Tech beats UVA, and other green campus news

Earlier this month, the College Sustainability Report Card came out, ranking American and Canadian institutions in terms of their green intentions and actions. I say "intentions" because many of the criteria for the rankings include language like "encourage" and "commit to" and "evaluate"—in other words, schools are being judged on how well they talk the talk. That said, real changes count too: composting in dining halls, nixing Styrofoam containers.

So how does our hometown U stack up? Um, er, not too bad: UVA earned a B minus. Now, there certainly are schools that really stunk up the rankings—Abilene Christian probably won’t be putting its D grade front and center on its website anytime soon. But compared with its most immediate peers, UVA is not exactly a shining star of greenness.

The B minus confirms, all too literally, Virginia’s oft-mentioned status as an "almost Ivy": The only school in that vaunted echelon that scored as low as UVA is Princeton. (Brown, Harvard, Penn and Yale all got A minuses.) When you look at schools’ endowment levels, results are more mixed. Dartmouth does a little bit better than UVA (B plus) with a very similar endowment; Vanderbilt does worse (C plus). Brown has a much smaller endowment but, again, scores much better.

Virginia doesn’t even rank that well in the ACC; only three other schools in the 12-school conference scored as badly or worse. Virginia Tech edged us out with a solid B, and UNC Chapel Hill is probably rather proud of its A minus.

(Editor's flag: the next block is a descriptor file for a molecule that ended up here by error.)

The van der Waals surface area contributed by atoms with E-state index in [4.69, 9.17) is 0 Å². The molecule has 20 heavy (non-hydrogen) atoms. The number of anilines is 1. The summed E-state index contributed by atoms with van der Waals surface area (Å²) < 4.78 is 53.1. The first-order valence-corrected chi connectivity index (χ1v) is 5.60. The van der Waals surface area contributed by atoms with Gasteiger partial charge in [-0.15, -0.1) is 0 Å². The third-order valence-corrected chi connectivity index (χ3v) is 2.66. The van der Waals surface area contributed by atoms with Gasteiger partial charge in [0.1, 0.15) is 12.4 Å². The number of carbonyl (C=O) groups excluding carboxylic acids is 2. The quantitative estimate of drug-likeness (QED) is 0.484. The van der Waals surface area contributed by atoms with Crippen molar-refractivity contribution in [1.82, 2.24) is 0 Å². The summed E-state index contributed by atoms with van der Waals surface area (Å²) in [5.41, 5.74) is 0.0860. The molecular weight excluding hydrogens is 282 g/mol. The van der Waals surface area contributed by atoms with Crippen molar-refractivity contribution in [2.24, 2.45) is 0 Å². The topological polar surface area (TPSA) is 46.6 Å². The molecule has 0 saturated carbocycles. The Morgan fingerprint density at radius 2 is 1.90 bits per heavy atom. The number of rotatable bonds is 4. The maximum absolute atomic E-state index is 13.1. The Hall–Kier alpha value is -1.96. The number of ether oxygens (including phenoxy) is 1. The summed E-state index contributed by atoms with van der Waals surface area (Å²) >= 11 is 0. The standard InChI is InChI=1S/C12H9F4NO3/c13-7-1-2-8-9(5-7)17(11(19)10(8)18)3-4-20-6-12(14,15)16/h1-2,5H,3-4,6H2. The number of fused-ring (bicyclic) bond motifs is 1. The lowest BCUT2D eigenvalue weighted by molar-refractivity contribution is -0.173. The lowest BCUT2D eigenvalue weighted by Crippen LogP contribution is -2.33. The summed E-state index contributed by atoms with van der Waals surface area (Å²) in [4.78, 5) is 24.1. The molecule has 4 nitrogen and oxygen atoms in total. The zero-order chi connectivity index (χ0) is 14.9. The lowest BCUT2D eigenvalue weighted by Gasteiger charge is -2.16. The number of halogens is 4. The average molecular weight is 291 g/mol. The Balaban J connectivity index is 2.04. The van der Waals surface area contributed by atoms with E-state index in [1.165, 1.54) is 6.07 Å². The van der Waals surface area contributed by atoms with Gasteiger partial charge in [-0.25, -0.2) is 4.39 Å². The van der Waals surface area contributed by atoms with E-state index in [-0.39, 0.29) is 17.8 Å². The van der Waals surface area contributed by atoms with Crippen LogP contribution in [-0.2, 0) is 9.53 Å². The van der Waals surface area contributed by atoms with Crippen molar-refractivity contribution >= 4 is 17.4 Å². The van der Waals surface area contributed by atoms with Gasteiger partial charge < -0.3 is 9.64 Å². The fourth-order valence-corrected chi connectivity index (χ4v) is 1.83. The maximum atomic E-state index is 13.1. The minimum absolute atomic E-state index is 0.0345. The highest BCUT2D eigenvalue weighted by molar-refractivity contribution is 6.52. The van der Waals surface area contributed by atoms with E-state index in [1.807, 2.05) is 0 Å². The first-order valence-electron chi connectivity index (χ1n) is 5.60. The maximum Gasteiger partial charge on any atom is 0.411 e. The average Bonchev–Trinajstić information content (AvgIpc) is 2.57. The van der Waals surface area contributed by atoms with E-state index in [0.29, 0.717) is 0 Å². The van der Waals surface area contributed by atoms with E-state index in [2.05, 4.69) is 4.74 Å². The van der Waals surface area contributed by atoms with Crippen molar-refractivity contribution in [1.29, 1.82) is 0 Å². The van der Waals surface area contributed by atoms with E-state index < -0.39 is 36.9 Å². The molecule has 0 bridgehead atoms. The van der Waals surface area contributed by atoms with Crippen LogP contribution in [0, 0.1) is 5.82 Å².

But what does it all mean? Well, first of all, the Sustainable Endowments Institute’s list of indicators used in these rankings is a study in how tricky all the issues really are. Schools can score points for vehicle fleets that run on "clean-burning fuels or electricity"—but what if that electricity comes from coal-burning plants? Other examples abound. That’s why, again, intentions end up being so significant.

Secondly, as you can see from UVA’s more detailed scorecard, the ways that schools handle their money figure heavily into the results. And this is where Jefferson’s Virginia, like Jefferson himself, shows weakness. Endowment Transparency and Shareholder Engagement each earned UVA an F, while Investment Priorities scored a lackluster C.

As imperfect as this entire ranking is (I’d caution, above all, against using it as proof that any school is "sustainable"—none of them are anywhere close to true sustainability, not by a long shot) one hopes it would provide students and institutions a kick in the butt to improve where necessary. UVA’s grade dropped from a B a year ago. Hoos should take that as a challenge and a wake-up call.

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